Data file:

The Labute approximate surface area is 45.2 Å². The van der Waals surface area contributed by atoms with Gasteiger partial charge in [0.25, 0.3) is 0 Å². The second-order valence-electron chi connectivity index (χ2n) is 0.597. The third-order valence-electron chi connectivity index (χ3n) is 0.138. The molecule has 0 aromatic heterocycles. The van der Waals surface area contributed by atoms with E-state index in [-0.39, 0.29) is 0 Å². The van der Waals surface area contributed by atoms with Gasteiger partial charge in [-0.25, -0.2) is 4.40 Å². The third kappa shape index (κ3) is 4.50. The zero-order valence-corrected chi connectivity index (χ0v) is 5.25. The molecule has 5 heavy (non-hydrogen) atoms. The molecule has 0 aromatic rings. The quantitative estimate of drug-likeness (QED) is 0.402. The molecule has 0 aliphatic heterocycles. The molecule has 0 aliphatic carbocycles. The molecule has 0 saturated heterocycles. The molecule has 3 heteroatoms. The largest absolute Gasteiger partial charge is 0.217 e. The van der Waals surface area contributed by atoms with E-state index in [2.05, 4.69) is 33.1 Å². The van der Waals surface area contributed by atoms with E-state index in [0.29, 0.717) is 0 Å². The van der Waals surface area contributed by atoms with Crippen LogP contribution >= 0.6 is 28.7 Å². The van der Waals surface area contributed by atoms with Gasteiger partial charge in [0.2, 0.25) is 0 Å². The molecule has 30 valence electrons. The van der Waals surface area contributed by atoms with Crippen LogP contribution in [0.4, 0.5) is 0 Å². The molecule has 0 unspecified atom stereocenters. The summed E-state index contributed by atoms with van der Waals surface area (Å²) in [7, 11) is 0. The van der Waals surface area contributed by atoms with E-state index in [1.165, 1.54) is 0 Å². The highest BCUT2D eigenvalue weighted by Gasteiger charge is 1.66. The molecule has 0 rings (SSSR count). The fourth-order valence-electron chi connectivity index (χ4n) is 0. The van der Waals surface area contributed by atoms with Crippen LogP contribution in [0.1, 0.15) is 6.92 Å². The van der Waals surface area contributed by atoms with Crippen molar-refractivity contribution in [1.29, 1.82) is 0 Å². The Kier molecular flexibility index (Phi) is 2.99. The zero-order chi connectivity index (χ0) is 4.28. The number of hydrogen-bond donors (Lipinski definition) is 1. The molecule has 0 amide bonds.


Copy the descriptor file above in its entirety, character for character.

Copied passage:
The Labute approximate surface area is 45.2 Å². The van der Waals surface area contributed by atoms with Gasteiger partial charge in [0.25, 0.3) is 0 Å². The second-order valence-electron chi connectivity index (χ2n) is 0.597. The third-order valence-electron chi connectivity index (χ3n) is 0.138. The molecule has 0 aromatic heterocycles. The van der Waals surface area contributed by atoms with E-state index in [-0.39, 0.29) is 0 Å². The van der Waals surface area contributed by atoms with Gasteiger partial charge in [-0.25, -0.2) is 4.40 Å². The third kappa shape index (κ3) is 4.50. The zero-order valence-corrected chi connectivity index (χ0v) is 5.25. The molecule has 5 heavy (non-hydrogen) atoms. The molecule has 0 aromatic rings. The quantitative estimate of drug-likeness (QED) is 0.402. The molecule has 0 aliphatic heterocycles. The molecule has 0 aliphatic carbocycles. The molecule has 0 saturated heterocycles. The molecule has 3 heteroatoms. The largest absolute Gasteiger partial charge is 0.217 e. The van der Waals surface area contributed by atoms with E-state index in [2.05, 4.69) is 33.1 Å². The van der Waals surface area contributed by atoms with E-state index in [0.29, 0.717) is 0 Å². The van der Waals surface area contributed by atoms with Crippen LogP contribution >= 0.6 is 28.7 Å². The van der Waals surface area contributed by atoms with Gasteiger partial charge in [0.2, 0.25) is 0 Å². The molecule has 30 valence electrons. The van der Waals surface area contributed by atoms with Crippen LogP contribution in [0.4, 0.5) is 0 Å². The molecule has 0 unspecified atom stereocenters. The summed E-state index contributed by atoms with van der Waals surface area (Å²) in [7, 11) is 0. The van der Waals surface area contributed by atoms with E-state index in [1.165, 1.54) is 0 Å². The highest BCUT2D eigenvalue weighted by Gasteiger charge is 1.66. The molecule has 0 rings (SSSR count). The fourth-order valence-electron chi connectivity index (χ4n) is 0. The van der Waals surface area contributed by atoms with Crippen LogP contribution in [0.1, 0.15) is 6.92 Å². The van der Waals surface area contributed by atoms with Crippen molar-refractivity contribution in [1.29, 1.82) is 0 Å². The Kier molecular flexibility index (Phi) is 2.99. The zero-order chi connectivity index (χ0) is 4.28. The number of hydrogen-bond donors (Lipinski definition) is 1. The molecule has 0 amide bonds.